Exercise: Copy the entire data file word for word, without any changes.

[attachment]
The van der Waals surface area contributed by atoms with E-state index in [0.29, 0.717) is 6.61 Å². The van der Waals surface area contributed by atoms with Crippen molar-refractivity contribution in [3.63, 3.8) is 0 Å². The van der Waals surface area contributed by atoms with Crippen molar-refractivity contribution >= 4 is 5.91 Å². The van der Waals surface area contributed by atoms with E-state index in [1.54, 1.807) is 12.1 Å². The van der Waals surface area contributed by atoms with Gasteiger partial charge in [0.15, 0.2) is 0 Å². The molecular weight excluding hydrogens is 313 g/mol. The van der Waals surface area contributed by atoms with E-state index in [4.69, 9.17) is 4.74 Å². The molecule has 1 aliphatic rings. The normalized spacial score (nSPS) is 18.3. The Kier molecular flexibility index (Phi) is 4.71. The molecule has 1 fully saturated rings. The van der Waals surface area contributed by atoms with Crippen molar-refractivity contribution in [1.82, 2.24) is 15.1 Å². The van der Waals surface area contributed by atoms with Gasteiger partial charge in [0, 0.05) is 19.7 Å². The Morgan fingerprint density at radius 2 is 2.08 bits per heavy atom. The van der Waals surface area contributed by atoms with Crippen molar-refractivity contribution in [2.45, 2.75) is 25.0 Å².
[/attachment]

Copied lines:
The van der Waals surface area contributed by atoms with E-state index in [0.29, 0.717) is 6.61 Å². The van der Waals surface area contributed by atoms with Crippen molar-refractivity contribution in [3.63, 3.8) is 0 Å². The van der Waals surface area contributed by atoms with Crippen molar-refractivity contribution >= 4 is 5.91 Å². The van der Waals surface area contributed by atoms with E-state index in [1.54, 1.807) is 12.1 Å². The van der Waals surface area contributed by atoms with Gasteiger partial charge in [0.15, 0.2) is 0 Å². The molecular weight excluding hydrogens is 313 g/mol. The van der Waals surface area contributed by atoms with E-state index in [4.69, 9.17) is 4.74 Å². The molecule has 1 aliphatic rings. The normalized spacial score (nSPS) is 18.3. The Kier molecular flexibility index (Phi) is 4.71. The molecule has 1 fully saturated rings. The van der Waals surface area contributed by atoms with Crippen molar-refractivity contribution in [1.82, 2.24) is 15.1 Å². The van der Waals surface area contributed by atoms with Gasteiger partial charge in [0, 0.05) is 19.7 Å². The Morgan fingerprint density at radius 2 is 2.08 bits per heavy atom. The van der Waals surface area contributed by atoms with Crippen molar-refractivity contribution in [2.45, 2.75) is 25.0 Å².